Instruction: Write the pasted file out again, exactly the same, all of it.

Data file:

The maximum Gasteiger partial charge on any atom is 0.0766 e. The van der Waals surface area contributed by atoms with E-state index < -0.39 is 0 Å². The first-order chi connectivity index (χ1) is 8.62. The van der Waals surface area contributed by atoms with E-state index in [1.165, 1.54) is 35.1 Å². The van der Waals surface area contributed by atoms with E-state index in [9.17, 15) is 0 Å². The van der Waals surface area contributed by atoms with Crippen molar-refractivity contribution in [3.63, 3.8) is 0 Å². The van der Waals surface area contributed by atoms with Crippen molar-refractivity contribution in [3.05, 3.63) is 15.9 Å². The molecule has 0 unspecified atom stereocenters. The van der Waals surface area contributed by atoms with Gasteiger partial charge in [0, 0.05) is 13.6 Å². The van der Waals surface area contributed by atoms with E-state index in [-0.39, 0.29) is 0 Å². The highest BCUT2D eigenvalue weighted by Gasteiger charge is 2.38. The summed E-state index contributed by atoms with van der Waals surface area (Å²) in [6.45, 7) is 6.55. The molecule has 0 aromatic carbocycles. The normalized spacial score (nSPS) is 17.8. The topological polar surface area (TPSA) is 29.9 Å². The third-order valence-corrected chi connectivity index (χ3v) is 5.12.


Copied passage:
The maximum Gasteiger partial charge on any atom is 0.0766 e. The van der Waals surface area contributed by atoms with E-state index < -0.39 is 0 Å². The first-order chi connectivity index (χ1) is 8.62. The van der Waals surface area contributed by atoms with E-state index in [1.165, 1.54) is 35.1 Å². The van der Waals surface area contributed by atoms with E-state index in [9.17, 15) is 0 Å². The van der Waals surface area contributed by atoms with Crippen molar-refractivity contribution in [3.63, 3.8) is 0 Å². The van der Waals surface area contributed by atoms with Crippen molar-refractivity contribution in [3.05, 3.63) is 15.9 Å². The molecule has 0 unspecified atom stereocenters. The van der Waals surface area contributed by atoms with Gasteiger partial charge in [0, 0.05) is 13.6 Å². The van der Waals surface area contributed by atoms with E-state index in [-0.39, 0.29) is 0 Å². The highest BCUT2D eigenvalue weighted by Gasteiger charge is 2.38. The summed E-state index contributed by atoms with van der Waals surface area (Å²) in [6.45, 7) is 6.55. The molecule has 0 aromatic carbocycles. The normalized spacial score (nSPS) is 17.8. The topological polar surface area (TPSA) is 29.9 Å². The third-order valence-corrected chi connectivity index (χ3v) is 5.12.